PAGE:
So there is no excuse for this rampant and persisent unconstitutional conduct by government, especially at the federal level. The problem is villiany by our leaders and not any supposed difficulties in the Constitution’s words or the intention of its ratifiers.

    And now that a long chain of abuses has led us to a state of ultimate danger by government (a totalitarian police-state despotism), we can be sure now who was right or wrong long ago in that great controversy about the extent of federal powers: the Federalists (Hamilton, et.al.) or the Republicans (Jefferson, et.al).

    The Federalist party was wrong.

    Their concentration of federal powers have now lead us back to King George III’s tyrannies.

    The verdict is in: Jefferson and Madison were right. Hamilton and Adams, wrong.

    Bang the gavel. The case is closed.

    Federally, only after a violent attack is committed, are words and speech to become relevant to a legal case. And not any time before that (except authorities can collect words available to all, etc.)

    Only the states may limit speech.

    This was clearly understood at the time the 1st. was written. Jefferson mentions this fact during the controversy of the Alien and Sedition Act of 1798. (I think that’s when he said it, though I might have the timeline wrong).

    Within the STATES lies the power of government in this case. They can limit speech. I think any such limiting should be severe, narrow, and exactly precise.

    Unfortunately, I don’t believe you can trust government officials to write legislation about what we can say about THEM. Clearly, as the legislation you refer to indicates, they have already proven themselves too stupid to write about such things.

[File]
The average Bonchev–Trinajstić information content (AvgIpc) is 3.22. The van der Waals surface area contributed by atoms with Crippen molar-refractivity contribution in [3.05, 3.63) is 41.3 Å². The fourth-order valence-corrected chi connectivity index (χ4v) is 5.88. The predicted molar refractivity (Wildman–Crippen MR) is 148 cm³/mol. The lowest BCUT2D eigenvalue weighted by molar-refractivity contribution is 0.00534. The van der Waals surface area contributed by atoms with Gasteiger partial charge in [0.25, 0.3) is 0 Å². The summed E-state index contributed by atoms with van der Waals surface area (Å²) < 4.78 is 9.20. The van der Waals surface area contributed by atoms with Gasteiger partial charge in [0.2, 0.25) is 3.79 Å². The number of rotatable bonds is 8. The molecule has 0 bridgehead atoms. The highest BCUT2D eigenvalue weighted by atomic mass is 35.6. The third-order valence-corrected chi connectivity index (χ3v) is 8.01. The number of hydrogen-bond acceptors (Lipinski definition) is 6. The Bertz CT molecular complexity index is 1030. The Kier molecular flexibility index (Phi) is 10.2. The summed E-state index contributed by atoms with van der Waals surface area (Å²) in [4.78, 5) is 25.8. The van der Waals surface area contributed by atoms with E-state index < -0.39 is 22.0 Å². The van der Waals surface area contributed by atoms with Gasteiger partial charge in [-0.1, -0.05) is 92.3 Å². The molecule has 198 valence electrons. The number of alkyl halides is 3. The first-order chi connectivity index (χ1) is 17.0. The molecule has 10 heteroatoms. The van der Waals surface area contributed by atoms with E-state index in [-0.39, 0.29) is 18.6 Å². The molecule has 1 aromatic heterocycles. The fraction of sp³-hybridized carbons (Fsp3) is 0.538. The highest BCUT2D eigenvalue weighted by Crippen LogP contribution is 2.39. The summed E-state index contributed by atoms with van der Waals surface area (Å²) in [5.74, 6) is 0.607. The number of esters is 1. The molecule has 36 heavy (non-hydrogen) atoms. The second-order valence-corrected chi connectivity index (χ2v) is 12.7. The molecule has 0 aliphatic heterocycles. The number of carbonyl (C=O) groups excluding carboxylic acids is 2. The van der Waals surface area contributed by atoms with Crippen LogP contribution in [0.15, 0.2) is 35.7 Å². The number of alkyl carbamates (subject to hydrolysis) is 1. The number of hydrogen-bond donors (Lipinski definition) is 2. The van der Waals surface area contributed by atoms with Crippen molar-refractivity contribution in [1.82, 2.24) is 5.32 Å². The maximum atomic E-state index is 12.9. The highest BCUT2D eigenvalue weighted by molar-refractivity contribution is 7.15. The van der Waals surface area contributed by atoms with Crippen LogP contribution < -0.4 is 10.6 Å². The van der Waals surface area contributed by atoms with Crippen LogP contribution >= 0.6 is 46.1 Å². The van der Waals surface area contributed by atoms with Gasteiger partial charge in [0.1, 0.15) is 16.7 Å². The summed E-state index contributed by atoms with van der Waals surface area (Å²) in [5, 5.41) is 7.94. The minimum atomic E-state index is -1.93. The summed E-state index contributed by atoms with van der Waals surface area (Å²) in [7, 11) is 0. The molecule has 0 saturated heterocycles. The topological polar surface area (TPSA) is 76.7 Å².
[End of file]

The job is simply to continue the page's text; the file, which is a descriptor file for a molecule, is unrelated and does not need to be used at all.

Like you, I don’t think the federal law has been challenged. Though, I think wise states could simply nullify the federal law now, provoke a Constitutional challange, and create standing before the Supreme Court.

    Then the matter can be cleared up by SCOTUS (if they have a lick of sense they will deem the law unconstitional). The federal law can then be abolished by congress (as opposed to being struck down from the gods….I mean SCOTUS). And then, if the people wish and I don’t suggest they should wish, they could change the first amendment to allow such federal law. That, I, most ardently, do not recommend. Let the states handle speech matters.

    Maybe, if government officials would pay better attention to the people and stop stealing from them and destroying their lives, they would not have to fear so much. Maybe if they would stop violating our Constitution themselves and set a good example for others, citizens attend to their own lawful conduct. Maybe if our government officials were not a pack of criminally-minded people themselves, the people would lead more virtuous lives.

    This is still no excuse and certainly no shield from murderers hell bent on evil deeds. I believe there is adequate security available offerred to officials to help with that.

    Additionally, people need to put their safety in God’s hands even after taking reasonable steps to increase security. Then they need to grow up and learn to live with the fate their life brings and stop trying to prevent every last bit of evil from occuring. That is an Utopian dream which, if chased to the nth degree, leads to a totalitarian police-state.